Re: virus: The seven deadly memes?

Sat, 29 Jun 1996 17:23:03 -0500

>I think it's a mistake to confuse memes and genes.

Neither Richard nor I have confused memes and genes. Memes affect which
survival strategies conscious organisms employ, and those survival
strategies have a significant impact on the replicative success of of the
genes which use those organisms to "lever their way into the next
generation" as Dawkin's puts it.

A good strategy; one that leads to the propagative success of genes, is to
reside in an organism which can, through the dessemination of particular
memes, cause competing organisms to eshew successful survival strategies.
While the organisms which house your genetic competetors practice celebacy
and abstemious living, your organism spreads his (this is primarily a male
strategy) seed far and wide and gobbels up as much as he can.

>Genetic evolution acts on a
>times scale much larger than cultural evolution. Therefore to say: cultural
>situation A benifited subgroup B's genes over the all others is not reasonable.

Sure it is. See Bloom's "The Lucifer Principle."

> Talking about reproductive fitness gets a little complicated in a cultural
>setting. Is it better to have four children or convert four hundred disciples?

As far as your genes are concerned, it's infinitely better to have four
children than to convert four hundred followers, none of whom carry your
genes. In the first case, your genes have four avenues into the future; in
the latter case they have none.

> Memetics is an interesting idea becuase it changes our conception of what it
>is that makes each of us unique. In the past it was held that immortality,
>after a fashion, was obtainable through children. Memetics argues for a
>different emphasis.

True, but we were talking about evolutionary psychology, which takes more
of a genetic perspective than a memetic one. Memes enter into the equation
as a means of coercing competetors into abandoning successful survival

>Immortality is to be obtained in the procreation of ones ideas. Having
>children is an inefficient way of reproducing ones own image, though many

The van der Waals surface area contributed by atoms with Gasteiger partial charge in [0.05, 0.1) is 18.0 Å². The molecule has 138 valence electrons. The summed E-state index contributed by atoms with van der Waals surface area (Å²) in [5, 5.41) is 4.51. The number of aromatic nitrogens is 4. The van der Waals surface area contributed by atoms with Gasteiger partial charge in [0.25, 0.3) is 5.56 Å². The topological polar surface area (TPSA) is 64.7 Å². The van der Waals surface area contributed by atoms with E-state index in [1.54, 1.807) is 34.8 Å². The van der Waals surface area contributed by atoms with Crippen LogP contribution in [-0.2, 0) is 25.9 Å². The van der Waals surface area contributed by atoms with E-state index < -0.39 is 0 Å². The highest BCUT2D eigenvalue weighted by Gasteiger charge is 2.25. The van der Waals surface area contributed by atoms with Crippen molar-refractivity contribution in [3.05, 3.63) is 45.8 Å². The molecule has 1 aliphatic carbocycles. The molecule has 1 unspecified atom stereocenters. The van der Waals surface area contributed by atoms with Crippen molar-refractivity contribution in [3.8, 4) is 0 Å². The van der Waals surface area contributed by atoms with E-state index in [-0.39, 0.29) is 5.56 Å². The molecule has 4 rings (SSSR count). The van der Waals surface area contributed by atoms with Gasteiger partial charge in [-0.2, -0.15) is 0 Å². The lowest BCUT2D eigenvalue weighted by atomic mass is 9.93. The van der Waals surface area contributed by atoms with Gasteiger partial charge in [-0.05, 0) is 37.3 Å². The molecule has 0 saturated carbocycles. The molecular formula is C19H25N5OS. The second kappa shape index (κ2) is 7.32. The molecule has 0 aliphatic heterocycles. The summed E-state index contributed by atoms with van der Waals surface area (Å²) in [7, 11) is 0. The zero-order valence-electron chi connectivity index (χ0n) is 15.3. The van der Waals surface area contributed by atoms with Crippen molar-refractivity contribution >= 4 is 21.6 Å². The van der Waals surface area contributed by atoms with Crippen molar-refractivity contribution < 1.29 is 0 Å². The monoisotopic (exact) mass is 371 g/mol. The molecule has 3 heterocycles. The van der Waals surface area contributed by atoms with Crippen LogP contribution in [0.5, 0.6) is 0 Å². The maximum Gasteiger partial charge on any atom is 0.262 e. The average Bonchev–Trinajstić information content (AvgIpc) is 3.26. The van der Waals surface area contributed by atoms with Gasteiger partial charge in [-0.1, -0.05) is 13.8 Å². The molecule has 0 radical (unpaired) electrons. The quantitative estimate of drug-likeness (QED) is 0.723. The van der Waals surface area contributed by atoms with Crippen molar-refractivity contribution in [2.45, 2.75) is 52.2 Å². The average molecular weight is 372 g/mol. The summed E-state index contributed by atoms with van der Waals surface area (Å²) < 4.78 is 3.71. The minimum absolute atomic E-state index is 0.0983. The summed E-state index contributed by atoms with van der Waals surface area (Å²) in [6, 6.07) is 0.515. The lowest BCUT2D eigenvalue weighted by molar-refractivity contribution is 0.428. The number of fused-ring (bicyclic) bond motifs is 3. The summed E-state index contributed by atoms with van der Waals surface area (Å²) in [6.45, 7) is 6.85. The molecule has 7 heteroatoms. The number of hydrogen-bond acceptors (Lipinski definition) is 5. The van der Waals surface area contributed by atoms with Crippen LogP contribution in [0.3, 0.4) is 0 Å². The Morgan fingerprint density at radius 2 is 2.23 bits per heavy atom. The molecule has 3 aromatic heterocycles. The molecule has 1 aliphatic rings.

>people find it rewarding for other reasons. A more direct way is to infect the
>population with your memes, the ones that you find significant and value; give
>people the proper mental tools and they will start to think like you.

I tend to agree here. Did I send you a copy of the Collected Infection and
C Supplement? If not, send me a snail mail address and I will. If I have,
then you have evidence that I'm expending far more energy on propagating my
memes than I am on spreading my genetic seed. But once again, when you're
talking about the role of memes in genetic propagation stratetgies, it
doesn't matter how many converts you make if your genes don't get passed

>Actually, the situation you described was detrimental to the Popes.

It was bad for the Church, and maybe even bad for some Popes who employed
the double standard, but it was unequivocally good for the Popes' genes.

>cultural system would allow them to completely dominate the environment with
>their own (genetic) progeny and the memes to which they at least payed lip
>service were seriously weakened (a la The Reformation and the rise of
>secularism) by their obvious hypocrisy.

Thier genes didn't care. The strategy was bad for Popes qua Popes, but
great for their genes.

>In addition, this hypocrisy undermined
>future Popes ability to disseminate any memes whatsover, since they had the
>reputation of being disreputable sources.

Once again, the selfish genes don't care about the continued integrity of